The White House has denied a report published in an Israeli paper that US President Barack Obama invited Israeli Prime Minister Benjamin Netanyahu for talks in Washington DC after the June 30 deadline for six world powers to reach a nuclear agreement with Iran.
The mass-circulation Israeli newspaper Yedioth Ahronoth reported on Tuesday morning that the US President had invited the Israeli PM to meet with him on either July 15 or 16.
Yedioth Aranoth’s sister publication ynetnews.com interpreted the alleged invitation as an indication that Obama is interested in repairing ties following a fallout after Netanyahu addressed a joint session of congreess on March 3 without being invited by the president. Netanyahu’s visit would take place after the Iran nuclear negotiations are concluded successfully, assuming there are no delays, but before Congress approves the agreement.
Obama and Netanyahu have differences of opinion regarding the Iran nuclear agreement as well as the proposed two-state solution to the Israel-Palestine conflict.
In an interview with Israel’s Channel 2 on May 31, Obama questioned Netanyahu’s sincerity regarding finding a solution to the decades old conflict, saying “already, the international community does not believe that Israel is serious about a two state-solution.”
Officials in the Israeli Prime Minister’s Office as well as those in the White House denied Yedioth Ahronoth’s claim.
A senior US official told Israeli newspaper Haaretz that there was no invitation at the time, but that “absolutely we’d expect that there will certainly be occasion for the two of them to meet in Washington at some point going forward.”
An Israeli official said no invitation has yet been received regarding a visit by Netanyahu to the US.
Iran nuclear talks possibly hacked
Israel was recently linked to a computer virus espionage incident reported by the Russian computer security company Kaspersky Lab on June 10. In the incident a virus was used to hack into locations that had hosted negotiations between Iran and the six world powers consisting of the United States, Russia, China, France, Britain and Germany.
Swiss authorities conducted a house search on May 12 in Geneva and seized computer material while Austria started investigating the case following Kaspersky Lab’s announcement of the hack.
Jerusalem has denied any connection with the computer virus. Both Kaspersky and US security company Symantec noted the virus shares some similarities in programming with Duqu, an espionage software that experts believe to have been developed by Israelis.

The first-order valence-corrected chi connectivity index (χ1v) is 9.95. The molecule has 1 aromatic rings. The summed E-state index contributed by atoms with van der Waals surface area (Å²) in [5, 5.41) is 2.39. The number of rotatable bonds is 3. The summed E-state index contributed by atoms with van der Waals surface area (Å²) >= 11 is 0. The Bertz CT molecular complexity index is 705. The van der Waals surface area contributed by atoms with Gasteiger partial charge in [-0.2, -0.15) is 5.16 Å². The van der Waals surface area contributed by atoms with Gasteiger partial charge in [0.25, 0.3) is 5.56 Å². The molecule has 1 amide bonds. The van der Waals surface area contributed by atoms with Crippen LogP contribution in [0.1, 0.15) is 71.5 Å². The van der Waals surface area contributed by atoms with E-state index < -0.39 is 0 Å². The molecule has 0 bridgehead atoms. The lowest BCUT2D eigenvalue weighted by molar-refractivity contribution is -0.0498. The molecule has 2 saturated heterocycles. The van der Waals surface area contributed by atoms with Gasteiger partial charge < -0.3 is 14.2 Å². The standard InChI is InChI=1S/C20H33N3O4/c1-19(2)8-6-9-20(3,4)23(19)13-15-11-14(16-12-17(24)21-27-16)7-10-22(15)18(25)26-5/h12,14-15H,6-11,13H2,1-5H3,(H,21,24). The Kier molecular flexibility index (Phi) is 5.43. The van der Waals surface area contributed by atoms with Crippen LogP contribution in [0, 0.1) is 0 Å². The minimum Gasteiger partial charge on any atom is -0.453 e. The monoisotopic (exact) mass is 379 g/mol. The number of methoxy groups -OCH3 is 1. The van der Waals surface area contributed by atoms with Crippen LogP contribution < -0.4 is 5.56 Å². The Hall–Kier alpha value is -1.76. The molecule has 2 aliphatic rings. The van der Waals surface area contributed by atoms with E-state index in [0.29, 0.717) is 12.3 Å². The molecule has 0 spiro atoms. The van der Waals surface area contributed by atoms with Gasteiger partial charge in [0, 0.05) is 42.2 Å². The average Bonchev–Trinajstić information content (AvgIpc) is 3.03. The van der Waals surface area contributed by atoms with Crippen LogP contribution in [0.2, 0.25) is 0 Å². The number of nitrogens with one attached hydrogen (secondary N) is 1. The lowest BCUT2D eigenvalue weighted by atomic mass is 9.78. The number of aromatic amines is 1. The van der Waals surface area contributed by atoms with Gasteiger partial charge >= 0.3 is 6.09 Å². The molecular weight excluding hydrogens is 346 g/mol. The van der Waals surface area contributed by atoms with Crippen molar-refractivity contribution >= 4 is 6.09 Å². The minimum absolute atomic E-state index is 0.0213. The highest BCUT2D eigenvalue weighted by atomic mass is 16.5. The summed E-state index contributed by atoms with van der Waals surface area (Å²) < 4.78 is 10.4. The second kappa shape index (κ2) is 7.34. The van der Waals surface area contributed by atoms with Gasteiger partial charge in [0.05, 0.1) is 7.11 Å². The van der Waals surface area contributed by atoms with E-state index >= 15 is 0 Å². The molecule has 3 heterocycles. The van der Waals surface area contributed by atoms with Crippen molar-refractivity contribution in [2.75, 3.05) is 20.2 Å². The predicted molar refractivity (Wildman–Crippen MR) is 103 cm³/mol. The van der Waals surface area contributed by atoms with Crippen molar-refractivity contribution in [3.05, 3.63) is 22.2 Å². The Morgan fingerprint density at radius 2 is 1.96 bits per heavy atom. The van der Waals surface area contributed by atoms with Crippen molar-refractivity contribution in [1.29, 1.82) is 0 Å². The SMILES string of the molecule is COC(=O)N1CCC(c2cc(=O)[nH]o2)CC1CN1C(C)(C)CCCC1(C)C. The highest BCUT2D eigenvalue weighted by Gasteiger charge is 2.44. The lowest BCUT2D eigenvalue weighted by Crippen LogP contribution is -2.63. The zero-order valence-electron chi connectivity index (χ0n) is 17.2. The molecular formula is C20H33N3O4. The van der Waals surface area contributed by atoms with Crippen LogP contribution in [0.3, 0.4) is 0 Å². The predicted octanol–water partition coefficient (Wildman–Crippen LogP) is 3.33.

In a speech delivered to the US Congress on March 3 Netanyahu - an ardent critic of the nuclear talks with Iran - called the negotiations “a bad deal” and criticised the US for considering lifting sanctions from Iran.
Netanyahu added that Iran could produce a bomb within a year should it decide to break the deal.
Netanyahu: No need to hack, just Google it
Netanyahu said the nuclear deal with Iran would not deter it from building a nuclear bomb in the future. “While the final deal has not yet been signed, certain elements of any potential deal are now a matter of public record,” he said. “ You don’t need intelligence agencies and secret information to know this. You can Google it.”
“This deal has two major concessions,” he said. “One, leaving Iran with a vast nuclear program and two, lifting the restrictions on that program in about a decade. That’s why this deal is so bad. It doesn’t block Iran’s path to the bomb; it paves Iran’s path to the bomb.”
Netanyahu called on the US Congress to help “stop Iran’s march of conquest, subjugation and terror.” Calling Iran and ISIS two powers “competing for the crown of militant Islam” he warned US lawmakers that “the greatest dangers facing our world is the marriage of militant Islam with nuclear weapons.”
He said in order to lift sanctions, the six world powers should additionally demand Iran “stop its aggression against its neighbors in the Middle East … stop supporting terrorism around the world, and stop threatening to annihilate … Israel.”
In a private meeting with Jewish leaders at the White House in mid-April, Obama said he would speak with Netanyahu over the telephone because “a face-to-face meeting at the White House would probably end with Mr. Netanyahu publicly venting his complaints about the president’s policies,” and an Oval Office invitation would wait until after the June 30 deadline for ironing out the nuclear deal details with Iran, the New York Times reported on April 23.
The approaching June 30 deadline
In exchange for ending sanctions which have hurt its economy, Iran agreed to limit sensitive nuclear work for at least 10 years, reduce the number of uranium enrichment centrifuges it operates and to allow more inspections by the International Atomic Energy Agency (IAEA), in a preliminary deal reached on Apr. 2.
US Secretary of State John Kerry, when announcing the tentative deal, said that representatives had agreed on “the most challenging and overarching issues,” but that some decisions still remain to be made regarding technical and policy issues.
French ambassador Gerard Araud blamed Iran for causing delays by requesting ministers rather than lower level officials from the six powers to make decisions on issues, leading to frustration on all sides. He stated that the initial deadline now seemed implausible.
"It's very likely that we won't have an agreement before the end of June or even [right] after," Araud said on May 26.
"Even if we get the best deal ... afterwards, you will have to translate it into the technical annexes, so it may be ... we could have a sort of fuzzy end to the negotiation."
Araud’s German counterpart Peter Wittig echoed the French official’s skepticism about the deadline, stating that "Iran needs some time to start the implementation of this agreement, so in the best case sanctions relief would not happen before the end of this year."